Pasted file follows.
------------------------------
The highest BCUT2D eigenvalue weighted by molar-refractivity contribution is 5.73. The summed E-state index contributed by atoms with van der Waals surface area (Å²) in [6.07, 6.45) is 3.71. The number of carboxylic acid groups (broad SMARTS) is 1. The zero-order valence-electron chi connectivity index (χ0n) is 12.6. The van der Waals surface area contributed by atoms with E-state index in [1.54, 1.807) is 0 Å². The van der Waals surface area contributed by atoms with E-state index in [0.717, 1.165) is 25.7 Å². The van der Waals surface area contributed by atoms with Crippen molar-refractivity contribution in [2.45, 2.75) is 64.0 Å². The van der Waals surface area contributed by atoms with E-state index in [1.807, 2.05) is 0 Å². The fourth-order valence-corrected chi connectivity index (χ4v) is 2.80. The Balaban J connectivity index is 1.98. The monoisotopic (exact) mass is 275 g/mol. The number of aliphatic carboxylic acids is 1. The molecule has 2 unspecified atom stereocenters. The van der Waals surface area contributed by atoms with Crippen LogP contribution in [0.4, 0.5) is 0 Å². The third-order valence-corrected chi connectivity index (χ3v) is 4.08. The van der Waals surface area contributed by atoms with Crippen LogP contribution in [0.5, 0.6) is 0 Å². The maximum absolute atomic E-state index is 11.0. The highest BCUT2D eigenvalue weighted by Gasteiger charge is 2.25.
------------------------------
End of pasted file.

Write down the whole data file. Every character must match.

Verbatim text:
The highest BCUT2D eigenvalue weighted by molar-refractivity contribution is 5.73. The summed E-state index contributed by atoms with van der Waals surface area (Å²) in [6.07, 6.45) is 3.71. The number of carboxylic acid groups (broad SMARTS) is 1. The zero-order valence-electron chi connectivity index (χ0n) is 12.6. The van der Waals surface area contributed by atoms with E-state index in [1.54, 1.807) is 0 Å². The van der Waals surface area contributed by atoms with E-state index in [0.717, 1.165) is 25.7 Å². The van der Waals surface area contributed by atoms with Crippen molar-refractivity contribution in [2.45, 2.75) is 64.0 Å². The van der Waals surface area contributed by atoms with E-state index in [1.807, 2.05) is 0 Å². The fourth-order valence-corrected chi connectivity index (χ4v) is 2.80. The Balaban J connectivity index is 1.98. The monoisotopic (exact) mass is 275 g/mol. The number of aliphatic carboxylic acids is 1. The molecule has 2 unspecified atom stereocenters. The van der Waals surface area contributed by atoms with Crippen LogP contribution in [0.4, 0.5) is 0 Å². The third-order valence-corrected chi connectivity index (χ3v) is 4.08. The van der Waals surface area contributed by atoms with Crippen LogP contribution in [0.5, 0.6) is 0 Å². The maximum absolute atomic E-state index is 11.0. The highest BCUT2D eigenvalue weighted by Gasteiger charge is 2.25.